Page images

Greek word solvwia, which is the Ecclefiafti cal Term for expressing the entercourse of Di. vine Favours to his Church, wherein all rightly disposed Members are supposed to share.

The same word is used also in Coins and In· scriptions, and other good Authorities, for the mutual Communications of their Privileges between Cities and Cities, on account of fæderal Contraéts obliging them to do so: Exactly answering the Ecclefiaftical Commerce between City-Jurifdi&tions by the liter& formata. Many more things might have been observed to this purpose, if the thing had not indeed been so ac knowledged, that we may securely reason on it, and that concerning both Peculia the Evangelical, as well as the Legal. Both of them are accordingly accounted for in the Reasonings of the Apostle by a double Covenant, the Old one which he supposed temporary and abroga. ted on the publication of the Gospel, so far as it was found inconsistent with the Revelations of the Gospel; and the New and Everlasting Covenant of the Gospel it felf, which he therefore supposes Everlasting, because it was not to be succeeded by any new Covenant, or netu Revelations inconsistent with it. And indeed, the case is manifest in both of them. In the old Peculium, Circumcifion was a token of God's Covenant with them, Gen. xvii. 12. And the Covenant was tranfated by their Sacrifices, Pf. l. 5. These Sacrifices especially of the cloud, which were divided into Parts, through which the Covenanters were to pass, Jer. xxxiv. 18. thereby imprccating the like.exci. sion to themselves, if they should fail in performing the Conditions covenanted for on their parts. Such plainly was that of Abraham, Gen. XV. 9, IO. Besides, the Bleffings and Cur


es of Mount Ebal and Mount Gerizim were purposely designed for covenanting Obligations; even on Man's part, for securing the perfor mance of the Conditions for which he had co. venanted. Such also was the Song of Mofesa Deut. xxxii. enumerating the Curses imprecated in case of non-performance. So also in the New Covenant, Baptism was managed by way of Question and Answer, exactly according to the form of a Roman Stipulation. And the Eucharift was no otherwise understood by the younger Pliny, than as an obligation laid by Christians on themselves, for performing the Duties required from them by their holy Religion. God might indeed (if it had pleased him .fo to do) have obliged Mankind to serve him singly, and separately, by his own Authority as their Creator, and as the Original of all the Benefits enjoyed by them : And in so doing, he needed no other Security on Man's part than what Man's Interest would have given him, to have obliged them at their peril to the observance of his Commands, on pain, if they did otherwise, of losing the rewards of Obedience, and of incurring the punishments allotted by himself for Rebels; the rather so, because Man's covenanting Imprecations could give him no more power for righting himself, than what he was already possessed of antecedently to the imprecations of the Offenders themselves. For the inflitting those Imprecations was still expected from himself, as exceeding the power of any Creature to inflict them. For those imprecations of Punishments to be inflicted by God, were the utmost Appeal to God himself, in case the breaker of his ftipulated Faith should prove too potent for Humane Tribunals. God might therefore, if he had pleased, thus have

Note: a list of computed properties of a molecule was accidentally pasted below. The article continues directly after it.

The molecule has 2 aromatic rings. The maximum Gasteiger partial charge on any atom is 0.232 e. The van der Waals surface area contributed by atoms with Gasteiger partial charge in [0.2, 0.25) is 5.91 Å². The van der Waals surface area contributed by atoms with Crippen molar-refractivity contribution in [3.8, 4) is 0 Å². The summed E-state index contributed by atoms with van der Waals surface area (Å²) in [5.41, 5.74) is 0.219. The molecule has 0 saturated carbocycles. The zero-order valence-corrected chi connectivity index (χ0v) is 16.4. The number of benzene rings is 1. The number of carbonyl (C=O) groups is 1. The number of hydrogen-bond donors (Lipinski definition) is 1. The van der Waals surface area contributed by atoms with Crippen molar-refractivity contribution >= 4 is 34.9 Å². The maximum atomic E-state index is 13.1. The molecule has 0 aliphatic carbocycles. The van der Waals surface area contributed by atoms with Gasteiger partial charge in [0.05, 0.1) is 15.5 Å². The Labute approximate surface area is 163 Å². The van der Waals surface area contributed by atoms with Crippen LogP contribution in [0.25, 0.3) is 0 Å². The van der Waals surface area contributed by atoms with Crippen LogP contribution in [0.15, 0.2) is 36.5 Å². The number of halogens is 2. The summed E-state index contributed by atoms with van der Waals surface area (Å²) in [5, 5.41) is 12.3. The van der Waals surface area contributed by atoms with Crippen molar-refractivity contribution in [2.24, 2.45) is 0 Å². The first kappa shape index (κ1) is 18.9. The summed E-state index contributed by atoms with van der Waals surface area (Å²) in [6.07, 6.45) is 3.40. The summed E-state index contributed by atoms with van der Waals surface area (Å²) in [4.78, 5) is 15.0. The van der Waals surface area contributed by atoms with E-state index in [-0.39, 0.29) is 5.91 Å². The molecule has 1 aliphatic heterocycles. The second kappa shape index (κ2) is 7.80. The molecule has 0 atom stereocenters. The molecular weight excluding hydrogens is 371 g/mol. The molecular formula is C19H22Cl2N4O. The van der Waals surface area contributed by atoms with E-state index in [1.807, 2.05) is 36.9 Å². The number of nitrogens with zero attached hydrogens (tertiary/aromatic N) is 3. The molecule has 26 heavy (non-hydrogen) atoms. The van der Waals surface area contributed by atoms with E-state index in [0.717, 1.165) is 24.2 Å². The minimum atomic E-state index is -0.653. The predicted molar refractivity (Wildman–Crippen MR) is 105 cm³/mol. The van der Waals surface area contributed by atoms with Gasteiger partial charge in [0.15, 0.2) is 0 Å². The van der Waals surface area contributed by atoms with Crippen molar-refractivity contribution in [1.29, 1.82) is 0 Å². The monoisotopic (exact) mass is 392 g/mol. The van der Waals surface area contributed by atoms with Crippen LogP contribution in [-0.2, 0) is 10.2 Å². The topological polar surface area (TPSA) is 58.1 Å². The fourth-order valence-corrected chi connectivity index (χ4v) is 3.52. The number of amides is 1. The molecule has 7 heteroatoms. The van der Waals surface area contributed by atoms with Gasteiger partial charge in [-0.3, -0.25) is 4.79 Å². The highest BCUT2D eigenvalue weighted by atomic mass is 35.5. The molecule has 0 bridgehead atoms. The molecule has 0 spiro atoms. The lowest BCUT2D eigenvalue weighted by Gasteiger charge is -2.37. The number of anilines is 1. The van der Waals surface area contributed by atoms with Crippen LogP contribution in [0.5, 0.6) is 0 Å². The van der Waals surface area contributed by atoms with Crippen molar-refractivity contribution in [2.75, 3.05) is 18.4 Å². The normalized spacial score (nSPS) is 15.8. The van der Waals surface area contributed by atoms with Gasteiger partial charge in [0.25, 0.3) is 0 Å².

obliged Man to obedience, by his absolutè uno controllable Empire, and by the terror of the consequences of Disobedience. It was indeed a great condescension for him to treat with us upon the equal terms of giving and receiving Securities for performance of Conditions on both parts. Yet if God had designed to deal with Mankind according to his absolute Sovereignty, there could have been'no pretence for his fecuring Performance on his own part, as the Apostle observes, - by an Oath. The Heathen Gods themselves, being suppofed to be finite Beings, were therefore thought liable to the effects of their own Imprecations in case of breach of Faith, as the most antient Poets obferve from the popular Opinions then received concerning them. But our Supreme Being is neither capable of breaking his Covenants, nor liable to any Superiour Jurisdiétion in case he could do so. There could be therefore no use of his giving his Faith this way, but only his condescension to satisfie Men in the way they had been used to of receiving satisfaction from their Gods when they entred into Covenants with them. This therefore, befides the other Arguments now produced, do plainly Thew, that, whatever God might have done, yet the way a&tually taken by him in sertling both Peculia, was, to give them the Security of a Covenant, and therefore, by the same ways then used in those early times wherein the first Covenant was made, in tranfating Covenants. This therefore we may securely reckon on in our Reasonings, from the nature of that Covenant which was made with the peculiar